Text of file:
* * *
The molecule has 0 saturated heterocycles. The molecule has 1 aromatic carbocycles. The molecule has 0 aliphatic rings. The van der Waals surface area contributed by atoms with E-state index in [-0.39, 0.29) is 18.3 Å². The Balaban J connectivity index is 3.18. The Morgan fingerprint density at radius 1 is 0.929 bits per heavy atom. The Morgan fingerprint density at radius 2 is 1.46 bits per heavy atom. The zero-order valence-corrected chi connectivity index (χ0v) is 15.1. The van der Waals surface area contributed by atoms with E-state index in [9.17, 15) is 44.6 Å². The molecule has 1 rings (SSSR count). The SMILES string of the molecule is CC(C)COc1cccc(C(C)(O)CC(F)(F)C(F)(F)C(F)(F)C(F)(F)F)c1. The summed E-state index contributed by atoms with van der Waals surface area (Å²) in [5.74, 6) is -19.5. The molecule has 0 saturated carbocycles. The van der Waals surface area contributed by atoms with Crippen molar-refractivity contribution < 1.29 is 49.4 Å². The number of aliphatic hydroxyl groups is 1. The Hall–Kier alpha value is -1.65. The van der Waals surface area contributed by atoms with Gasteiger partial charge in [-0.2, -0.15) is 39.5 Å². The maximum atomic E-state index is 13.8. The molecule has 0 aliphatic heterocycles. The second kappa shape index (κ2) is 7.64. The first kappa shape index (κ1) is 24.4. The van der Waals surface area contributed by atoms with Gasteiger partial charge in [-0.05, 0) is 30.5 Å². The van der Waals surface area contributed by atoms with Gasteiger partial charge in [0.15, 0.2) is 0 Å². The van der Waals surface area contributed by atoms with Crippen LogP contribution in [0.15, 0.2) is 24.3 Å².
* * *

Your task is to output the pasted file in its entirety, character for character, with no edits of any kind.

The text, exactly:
The molecule has 0 saturated heterocycles. The molecule has 1 aromatic carbocycles. The molecule has 0 aliphatic rings. The van der Waals surface area contributed by atoms with E-state index in [-0.39, 0.29) is 18.3 Å². The Balaban J connectivity index is 3.18. The Morgan fingerprint density at radius 1 is 0.929 bits per heavy atom. The Morgan fingerprint density at radius 2 is 1.46 bits per heavy atom. The zero-order valence-corrected chi connectivity index (χ0v) is 15.1. The van der Waals surface area contributed by atoms with E-state index in [9.17, 15) is 44.6 Å². The molecule has 1 rings (SSSR count). The SMILES string of the molecule is CC(C)COc1cccc(C(C)(O)CC(F)(F)C(F)(F)C(F)(F)C(F)(F)F)c1. The summed E-state index contributed by atoms with van der Waals surface area (Å²) in [5.74, 6) is -19.5. The molecule has 0 saturated carbocycles. The van der Waals surface area contributed by atoms with Crippen molar-refractivity contribution < 1.29 is 49.4 Å². The number of aliphatic hydroxyl groups is 1. The Hall–Kier alpha value is -1.65. The van der Waals surface area contributed by atoms with Gasteiger partial charge in [-0.2, -0.15) is 39.5 Å². The maximum atomic E-state index is 13.8. The molecule has 0 aliphatic heterocycles. The second kappa shape index (κ2) is 7.64. The first kappa shape index (κ1) is 24.4. The van der Waals surface area contributed by atoms with Gasteiger partial charge in [-0.05, 0) is 30.5 Å². The van der Waals surface area contributed by atoms with Gasteiger partial charge in [0.15, 0.2) is 0 Å². The van der Waals surface area contributed by atoms with Crippen LogP contribution in [0.15, 0.2) is 24.3 Å².